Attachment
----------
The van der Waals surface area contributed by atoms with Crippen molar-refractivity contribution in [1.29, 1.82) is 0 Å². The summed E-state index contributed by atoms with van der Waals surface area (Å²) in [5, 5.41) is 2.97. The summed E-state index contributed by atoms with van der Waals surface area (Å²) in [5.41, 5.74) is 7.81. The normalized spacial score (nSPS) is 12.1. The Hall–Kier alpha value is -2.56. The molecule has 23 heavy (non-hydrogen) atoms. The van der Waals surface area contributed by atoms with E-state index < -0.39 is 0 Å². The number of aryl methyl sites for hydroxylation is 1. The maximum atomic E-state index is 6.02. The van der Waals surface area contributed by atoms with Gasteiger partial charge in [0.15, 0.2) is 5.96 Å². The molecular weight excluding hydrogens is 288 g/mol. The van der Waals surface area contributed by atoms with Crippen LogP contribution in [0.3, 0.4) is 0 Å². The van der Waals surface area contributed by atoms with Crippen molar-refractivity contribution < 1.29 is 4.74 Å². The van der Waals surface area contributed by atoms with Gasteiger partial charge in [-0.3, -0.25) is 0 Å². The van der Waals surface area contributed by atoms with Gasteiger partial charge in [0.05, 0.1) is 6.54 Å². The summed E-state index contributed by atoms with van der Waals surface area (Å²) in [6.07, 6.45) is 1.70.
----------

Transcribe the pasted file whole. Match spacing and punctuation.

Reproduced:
The van der Waals surface area contributed by atoms with Crippen molar-refractivity contribution in [1.29, 1.82) is 0 Å². The summed E-state index contributed by atoms with van der Waals surface area (Å²) in [5, 5.41) is 2.97. The summed E-state index contributed by atoms with van der Waals surface area (Å²) in [5.41, 5.74) is 7.81. The normalized spacial score (nSPS) is 12.1. The Hall–Kier alpha value is -2.56. The molecule has 23 heavy (non-hydrogen) atoms. The van der Waals surface area contributed by atoms with E-state index < -0.39 is 0 Å². The number of aryl methyl sites for hydroxylation is 1. The maximum atomic E-state index is 6.02. The van der Waals surface area contributed by atoms with Gasteiger partial charge in [0.15, 0.2) is 5.96 Å². The molecular weight excluding hydrogens is 288 g/mol. The van der Waals surface area contributed by atoms with Crippen LogP contribution in [0.3, 0.4) is 0 Å². The van der Waals surface area contributed by atoms with Crippen molar-refractivity contribution < 1.29 is 4.74 Å². The van der Waals surface area contributed by atoms with Gasteiger partial charge in [-0.3, -0.25) is 0 Å². The van der Waals surface area contributed by atoms with Gasteiger partial charge in [0.05, 0.1) is 6.54 Å². The summed E-state index contributed by atoms with van der Waals surface area (Å²) in [6.07, 6.45) is 1.70.